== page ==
Saturday, November 24, 2012

Vol. 2 No. 105 October, 1962


OCTOBER 1962
This issue of T&FNews contains minimal results from the United States. Track is over, the lights are out and everyone has gone home. Not so in Europe, however, as the glow of the European Championships is still in the air and a couple world records are waiting to be reported.
The highlight of the EC, held in Belgrade, Yugoslavia from Sept. 12-16, is the performance of Salvatore Morale. 
Salvatore Morale

Morale bracketed by Jay Luck and Billy Hardin at Tokyo 1964

The 24 year old Italian ties Glenn Davis' four year old world record in the 400 intermediate hurdles by destroying the field by over a second in 49.3.
The middle distances and distances are tactical races (the first lap of the 800 goes off in 56.9) and therefore produce disappointing times. The one exception is the performance of Belgium's Gaston Roelants in the steeplechase. 

Roelants no longer 25
The 25 year old leads from the start and crushes the field by five seconds in 8:32.6.
Ove Jonsson provides Sweden with its first European Championship sprint victory when he holds on to nip Marian Foik of Poland in the 200 in 20.7. Sadly, he doesn't enjoy this accomplishment very long. Thirteen days later he is dead, the result of an auto accident.


Ove Jonsson #64


A Pleased Brumel
Russia takes the team championship by dominating the field events. As expected, Valeriy Brumel and Igor Ter-Ovanesyan win their events. Brumel needs only four jumps to take the high jump at 7-3. One wonders whether he really needed to shower at the end of the day. Igor T-O is a man among boys in the broad jump, winning by over a foot with a wind-aided leap of 26-10½. But they are not the only Ruskies sporting gold medals when the bus heads home. Janis Lusis pops off a throw of 269-2 to win the javelin by over 13 feet while Vladimir Trusenyov is the class of the discus field with an effort of 187-4.
The Soviet Union isn't the only iron curtain country to do well. The Yugoslavians do okay, too. Vilmos (William, but you can call me Bill) Varku has five puts better than any of his shot put competitors, winning at 62-4¾, and Gyula Zsivotsky whirls the hammer 228-5½ to set a European record and send a message to Hal Connolly.
Ah, but the best competition is in the decathlon where the great Vasily Kuzneytzov wins his third European Championship. The story is not his win, but how it is achieved.
Willi Holdorf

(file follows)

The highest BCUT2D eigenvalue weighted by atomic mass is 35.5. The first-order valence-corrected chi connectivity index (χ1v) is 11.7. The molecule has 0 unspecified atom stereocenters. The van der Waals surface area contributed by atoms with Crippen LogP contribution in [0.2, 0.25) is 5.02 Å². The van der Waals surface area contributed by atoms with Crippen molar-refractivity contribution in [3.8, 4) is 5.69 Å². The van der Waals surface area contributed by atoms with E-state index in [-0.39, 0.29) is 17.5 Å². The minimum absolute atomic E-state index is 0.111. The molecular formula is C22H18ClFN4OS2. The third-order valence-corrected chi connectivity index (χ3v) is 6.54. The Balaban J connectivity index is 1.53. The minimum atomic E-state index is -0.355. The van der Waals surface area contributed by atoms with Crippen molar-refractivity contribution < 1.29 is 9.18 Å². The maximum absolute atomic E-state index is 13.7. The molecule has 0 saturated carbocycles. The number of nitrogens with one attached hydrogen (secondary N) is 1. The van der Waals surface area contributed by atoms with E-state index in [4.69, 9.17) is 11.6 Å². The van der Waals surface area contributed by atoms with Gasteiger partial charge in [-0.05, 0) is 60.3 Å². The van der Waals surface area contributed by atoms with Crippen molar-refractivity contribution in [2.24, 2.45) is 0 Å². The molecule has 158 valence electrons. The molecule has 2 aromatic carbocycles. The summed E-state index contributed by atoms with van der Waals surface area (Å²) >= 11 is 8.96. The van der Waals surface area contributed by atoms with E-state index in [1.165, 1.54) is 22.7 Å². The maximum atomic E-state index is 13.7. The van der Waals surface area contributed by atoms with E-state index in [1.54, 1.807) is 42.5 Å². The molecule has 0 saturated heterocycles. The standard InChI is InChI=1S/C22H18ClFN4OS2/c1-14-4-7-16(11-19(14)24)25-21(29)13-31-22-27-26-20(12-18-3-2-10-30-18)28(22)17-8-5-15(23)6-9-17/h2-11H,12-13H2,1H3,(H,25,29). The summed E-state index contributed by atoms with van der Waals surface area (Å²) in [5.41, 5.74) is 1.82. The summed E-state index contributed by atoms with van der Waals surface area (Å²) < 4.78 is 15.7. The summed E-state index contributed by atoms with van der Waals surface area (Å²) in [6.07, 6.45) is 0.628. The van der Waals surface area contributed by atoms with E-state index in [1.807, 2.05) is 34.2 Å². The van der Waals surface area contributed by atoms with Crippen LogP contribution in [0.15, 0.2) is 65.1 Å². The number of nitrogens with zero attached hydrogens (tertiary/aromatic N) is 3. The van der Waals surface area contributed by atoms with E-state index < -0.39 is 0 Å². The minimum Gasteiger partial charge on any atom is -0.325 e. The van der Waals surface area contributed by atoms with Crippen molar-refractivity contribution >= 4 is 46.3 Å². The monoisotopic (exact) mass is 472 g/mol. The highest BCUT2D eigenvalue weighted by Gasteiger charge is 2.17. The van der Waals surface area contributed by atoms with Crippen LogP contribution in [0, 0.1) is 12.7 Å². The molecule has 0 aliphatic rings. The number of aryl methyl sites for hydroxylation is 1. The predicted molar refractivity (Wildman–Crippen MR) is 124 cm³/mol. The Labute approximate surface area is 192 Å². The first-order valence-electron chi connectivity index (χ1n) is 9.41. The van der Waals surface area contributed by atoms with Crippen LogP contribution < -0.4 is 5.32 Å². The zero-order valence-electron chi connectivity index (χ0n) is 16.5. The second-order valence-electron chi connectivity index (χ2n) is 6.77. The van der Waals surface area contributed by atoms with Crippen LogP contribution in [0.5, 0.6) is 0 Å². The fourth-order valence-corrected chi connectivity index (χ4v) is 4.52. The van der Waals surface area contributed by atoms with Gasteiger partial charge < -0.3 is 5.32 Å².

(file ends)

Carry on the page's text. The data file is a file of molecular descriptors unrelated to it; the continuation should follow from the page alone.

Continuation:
Werner Von Moltke

Germamy's Willi Holdorf leads at the end of the first day with 4370 points, just 15 ahead of teammate Werner von Moltke. Kuznyetsov, a fierce second day man, is buried in sixth at 4161. In the first event of the second day, the hurdles, von Moltke takes the lead. Buoyed by a pole vault nearly a foot better than the Russian, von Multke holds a seemingly insurmountable lead of 328 points with only two events left.
Unfortunately for the German, the next event is Kuznyetsov's best, the javelin. Not lacking in fortitude, von Moltke fires off a PR of 184-3 only to see VK cut 284 points from his margin with a throw of 223-4. Now the lead is a mere 44 points with only the 1500 remaining.
No, we are not about to see a Johnson – Yang dual in which von Moltke has only to run off Kuznyetsov and finish within five seconds. Inexplicably, they run in different heats. Von Moltke runs 4:46.9 to finish with 8022 points, a PR by 307. Now the competition is out of his hands. All he can do is watch as VK toes the starting line, knowing that a 4:41.3 will relegate him to second. No splits are given, but it has to be agonizing for the German to watch the Russian kick home strongly to finish in 4:41.0 and take the gold by four points.
The alert among you may remember that Europe saw two world records in September. The second comes two weeks after the EC. On September 29th in Moscow, Valeriy Brumel attempts to break his own high jump record, a goal that doesn't look promising when he misses at 6-8¾, again at 6-11½ and twice at 7-3. But when the bar is raised to a new record height of 7-5½, a metric 2.27, he clears on his first attempt, his 12th jump of the competition. The 1962 reality is that in the high jump there is Brumel and then there is everybody else.

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